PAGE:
Closing Costs is one of the things that is often over looked when buying a home. Most consumers focus only on the required down payment however closing costs come at the end when you are at the lawyers office. Lenders require you to verify anywhere between 0.5% – 1.5% of the purchase price for closing costs to pay for the following:
1. Real Estate Lawyer
Whether you are buying, selling or refinancing a home, your lawyer’s overall responsibility is to make sure your paperwork is filed, your rights are protected and your transaction goes through.
If you are buying a home, your lawyer’s job is to: conduct a title search, get title insurance in place, register the home in your name, draw up a Statement of Adjustments, and facilitate the financial transactions on closing day.
If you are selling a home, your lawyer will do another title search on your home to make sure there are no defects. Your lawyer will also draft the deed of the home for the buyer, calculate any closing costs you have to pay and draft a Statement of Adjustments for you. On closing day, they’ll facilitate the financial transaction and hand you a cheque for what’s leftover, after paying off anything you owed on your mortgage, your real estate agent’s fees, legal fees, etc.
If you are refinancing, your lawyer will conduct yet another title search, to ensure it’s clear of defects; this protects both you and your lender. After that, your lawyer will register the new mortgage amount and facilitate the rest of the financial transaction. When you refinance, your lawyer drafts up a Trust Ledger Statement instead of a Statement of Adjustments; it’s essentially the same financial document, but your transaction is only with the bank – not another buyer or seller.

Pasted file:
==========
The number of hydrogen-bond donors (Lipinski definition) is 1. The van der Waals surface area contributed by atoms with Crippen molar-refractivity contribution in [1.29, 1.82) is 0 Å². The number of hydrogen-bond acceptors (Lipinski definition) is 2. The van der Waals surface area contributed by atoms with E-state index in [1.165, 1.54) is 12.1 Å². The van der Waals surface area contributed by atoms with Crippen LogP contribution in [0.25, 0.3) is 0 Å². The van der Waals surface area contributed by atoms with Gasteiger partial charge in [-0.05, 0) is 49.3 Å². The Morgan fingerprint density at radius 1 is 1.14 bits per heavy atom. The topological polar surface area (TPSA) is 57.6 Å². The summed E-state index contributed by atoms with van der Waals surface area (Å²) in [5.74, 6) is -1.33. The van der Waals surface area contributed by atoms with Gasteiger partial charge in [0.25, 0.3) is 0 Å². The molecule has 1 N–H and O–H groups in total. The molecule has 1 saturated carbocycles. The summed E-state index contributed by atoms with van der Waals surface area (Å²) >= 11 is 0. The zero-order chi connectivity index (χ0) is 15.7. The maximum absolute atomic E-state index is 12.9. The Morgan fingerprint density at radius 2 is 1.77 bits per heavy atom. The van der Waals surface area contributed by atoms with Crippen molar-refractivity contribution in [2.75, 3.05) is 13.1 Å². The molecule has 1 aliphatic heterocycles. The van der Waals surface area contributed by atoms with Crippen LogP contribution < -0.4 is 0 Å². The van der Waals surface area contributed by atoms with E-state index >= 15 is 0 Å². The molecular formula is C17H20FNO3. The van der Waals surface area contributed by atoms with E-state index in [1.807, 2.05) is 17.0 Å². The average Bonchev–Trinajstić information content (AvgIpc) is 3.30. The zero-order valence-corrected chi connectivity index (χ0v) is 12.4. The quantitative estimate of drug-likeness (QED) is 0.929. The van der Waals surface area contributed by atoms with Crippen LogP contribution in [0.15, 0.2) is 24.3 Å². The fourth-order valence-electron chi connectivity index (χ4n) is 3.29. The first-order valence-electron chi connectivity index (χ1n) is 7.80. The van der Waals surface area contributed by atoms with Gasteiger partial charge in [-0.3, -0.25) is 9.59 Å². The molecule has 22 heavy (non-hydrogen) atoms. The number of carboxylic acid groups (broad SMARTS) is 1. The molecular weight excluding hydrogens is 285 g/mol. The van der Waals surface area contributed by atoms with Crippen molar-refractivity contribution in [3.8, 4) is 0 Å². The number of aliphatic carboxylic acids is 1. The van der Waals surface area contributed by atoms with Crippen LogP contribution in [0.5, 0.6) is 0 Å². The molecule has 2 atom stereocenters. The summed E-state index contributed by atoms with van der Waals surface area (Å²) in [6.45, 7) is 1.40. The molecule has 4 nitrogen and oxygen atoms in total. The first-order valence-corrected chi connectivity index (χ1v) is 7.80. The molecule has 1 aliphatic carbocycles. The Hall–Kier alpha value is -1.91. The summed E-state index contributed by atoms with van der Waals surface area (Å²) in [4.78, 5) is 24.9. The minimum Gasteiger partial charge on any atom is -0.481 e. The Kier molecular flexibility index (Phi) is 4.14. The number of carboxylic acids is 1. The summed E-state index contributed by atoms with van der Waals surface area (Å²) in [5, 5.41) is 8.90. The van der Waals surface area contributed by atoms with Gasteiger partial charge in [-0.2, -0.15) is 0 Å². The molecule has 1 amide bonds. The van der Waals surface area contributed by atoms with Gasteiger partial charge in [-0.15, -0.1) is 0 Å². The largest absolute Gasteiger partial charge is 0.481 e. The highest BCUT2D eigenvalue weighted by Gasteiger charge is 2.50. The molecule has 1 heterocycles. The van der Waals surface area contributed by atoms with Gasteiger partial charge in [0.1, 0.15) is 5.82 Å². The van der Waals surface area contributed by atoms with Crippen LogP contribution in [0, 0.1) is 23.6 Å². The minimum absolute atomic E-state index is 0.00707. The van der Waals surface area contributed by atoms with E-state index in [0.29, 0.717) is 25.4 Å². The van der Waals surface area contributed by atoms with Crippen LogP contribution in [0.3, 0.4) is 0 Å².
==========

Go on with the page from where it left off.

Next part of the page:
2. Interest Adjustment
The interest adjustment date (IAD) is simply the date your interest adjustment payment is due; it’s set by your lender, and is almost always the day before your first mortgage payment is scheduled to come out.
3. Statement of Adjustments
Whether you’re buying, selling or refinancing your home, you’ll need a lawyer to help you complete your paperwork and facilitate the financial transaction. On closing day, you’ll sit down with your lawyer to make sure everything is done, and you’ll walk out with a statement that shows you exactly how your money was moved around in the process.
If you buy or build a brand new home or condo, you need to pay the federal goods and services tax (GST) on the purchase price – or the harmonized sales tax (HST), if you live in a province that has it.
If you put less than 20% down payment on your home, you will need to purchase mortgage default insurance. More commonly known as CMHC insurance. Mortgage default insurance protects your lender in the event that you ever had to default on your mortgage. While CMHC insurance can quickly add up to thousands of dollars, it’s not a cost you need to pay for upfront. Instead, CMHC insurance is added to your mortgage and paid off over the life of your loan.
6. Home Insurance
You will be required to provide proof of a home insurance policy in place at the lawyers office to protect the home against a potential fire and have first loss payable to the lender.
7. Property Taxes
One of the carrying costs that come with owning a home is property tax. Property taxes are charged by the municipality you live in, and are used to pay for services such as garbage and recycling collection, sewer protection, road and draining maintenance, snow removal, street lighting, policing, fire protection and more. How much you have to pay depends on the municipality you live in, as well as the value of the other properties around you.
How can I pay my property taxes?
Most lenders will give you the option to tack your property taxes onto your monthly mortgage payment. To do this, they simply take your annual property taxes and divide the total amount by how many mortgage payments you make each year. You can also pay directly to your municipality through the TIPPS program.
What if the seller has prepaid their property taxes?
When you purchase a home, your real estate lawyer will do the legwork to make sure all of the seller’s expenses are up-to-date, including the property taxes. If they are not, the seller will be required to pay them to the municipality. On the other hand, if the seller has prepaid their property taxes for the entire year, you’ll need to reimburse them a prorated amount, from your closing date to the day they’ve paid up until.
Closing costs are always required whether buying, selling or refinancing. Speak with our trusted Edmonton mortgage broker Eva Neufeld to make sure you are prepared. Mortgage Tailors will help make sure you are fully prepared for your closing costs.